Background: A freshman congressman, Levin is the scion of a Michigan political family: He took over the seat when his father, Sander, retired, and his uncle was longtime Sen. Carl Levin. Levin works closely on Michigan issues with Rep. Rashida Tlaib, the Palestinian American representing a neighboring district who says Israel should not exist as a Jewish state. He joined with Raskin last year in convening a gab session of Jewish and Muslim Democratic members so they could better understand one another.

Big issues: Human rights, worker’s rights and equity. The first thing he mentions in his congressional biography is his background as a union organizer. He has cast the coronavirus pandemic as a human rights issue. “COVID-19 is laying bare the most fundamental injustices in our country: that working people have not gotten a fair shake for generations and that people of color are disproportionately impacted by crises because of systemic inequities,” he told The Oakland Press recently.

Backers: J Street, Our Revolution

Odds: Levin and his dad have kept Democratic margins in the District at about 60-40 for years, so expect a reelection over his Republican opponent Charles Langworthy.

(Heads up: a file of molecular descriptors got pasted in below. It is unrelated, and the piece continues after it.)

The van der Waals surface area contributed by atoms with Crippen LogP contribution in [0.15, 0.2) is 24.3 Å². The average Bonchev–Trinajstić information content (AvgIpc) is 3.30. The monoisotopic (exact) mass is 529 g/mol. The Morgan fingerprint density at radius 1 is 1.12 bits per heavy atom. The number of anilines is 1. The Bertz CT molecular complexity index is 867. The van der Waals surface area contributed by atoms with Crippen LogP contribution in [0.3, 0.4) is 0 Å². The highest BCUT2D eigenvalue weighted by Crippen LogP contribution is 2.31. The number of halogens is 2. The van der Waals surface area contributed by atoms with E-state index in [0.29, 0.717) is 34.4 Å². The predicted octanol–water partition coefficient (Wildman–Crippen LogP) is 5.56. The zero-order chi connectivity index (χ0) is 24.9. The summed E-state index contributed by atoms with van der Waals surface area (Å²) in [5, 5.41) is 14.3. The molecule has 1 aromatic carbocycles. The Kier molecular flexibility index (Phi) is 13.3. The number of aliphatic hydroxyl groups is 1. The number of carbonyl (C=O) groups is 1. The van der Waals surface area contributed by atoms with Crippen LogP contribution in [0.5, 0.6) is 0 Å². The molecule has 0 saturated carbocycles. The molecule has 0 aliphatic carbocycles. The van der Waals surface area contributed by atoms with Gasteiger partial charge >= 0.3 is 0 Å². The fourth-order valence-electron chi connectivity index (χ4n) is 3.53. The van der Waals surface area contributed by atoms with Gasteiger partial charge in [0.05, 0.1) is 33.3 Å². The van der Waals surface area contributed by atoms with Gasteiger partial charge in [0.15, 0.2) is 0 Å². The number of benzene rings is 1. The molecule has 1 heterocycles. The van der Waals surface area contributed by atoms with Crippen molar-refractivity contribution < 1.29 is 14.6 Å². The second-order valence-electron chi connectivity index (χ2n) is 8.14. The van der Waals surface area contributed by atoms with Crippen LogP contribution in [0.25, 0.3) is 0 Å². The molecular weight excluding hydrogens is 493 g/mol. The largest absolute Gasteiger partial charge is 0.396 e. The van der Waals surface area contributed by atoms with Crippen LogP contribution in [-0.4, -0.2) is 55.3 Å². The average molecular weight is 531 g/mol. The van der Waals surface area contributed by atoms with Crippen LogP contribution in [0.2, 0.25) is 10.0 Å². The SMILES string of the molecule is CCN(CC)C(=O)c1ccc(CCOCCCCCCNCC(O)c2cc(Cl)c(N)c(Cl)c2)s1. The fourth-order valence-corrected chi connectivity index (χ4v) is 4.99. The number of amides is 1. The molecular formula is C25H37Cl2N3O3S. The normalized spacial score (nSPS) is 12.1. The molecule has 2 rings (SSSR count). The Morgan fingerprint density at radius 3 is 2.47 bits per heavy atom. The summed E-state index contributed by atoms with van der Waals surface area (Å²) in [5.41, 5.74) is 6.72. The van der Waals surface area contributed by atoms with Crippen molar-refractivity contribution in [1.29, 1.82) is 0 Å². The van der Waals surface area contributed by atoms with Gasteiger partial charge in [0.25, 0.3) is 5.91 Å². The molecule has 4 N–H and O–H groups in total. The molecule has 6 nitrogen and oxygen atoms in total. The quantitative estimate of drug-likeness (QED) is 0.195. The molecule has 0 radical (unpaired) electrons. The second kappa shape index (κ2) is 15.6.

Dean Phillips, 51

Minnesota’s 3rd District, covering suburbs west of Minneapolis-St. Paul

Background: A first-term congressman, Phillips is the step-grandson of “Dear Abby” and Minnesota Jewish proud. This week, he took to the floor to commemorate legendary Minnesota sportswriter, who died at 100, and who met an awestruck Philips when Philips was a child. “A child of Jewish immigrant parents who grew up in North Minneapolis in the 1920s, Sid sold newspapers on downtown street corners — unwittingly beginning what would become a 75-year career in the news business,” Phillips said. He gets along with his fellow Minnesota Democrat, Rep. Ilhan Omar, but at an emotional getting to know you meeting last year between Jewish and Muslim Democrats in the House, he called on her to apologize for remarks seen as antisemitic.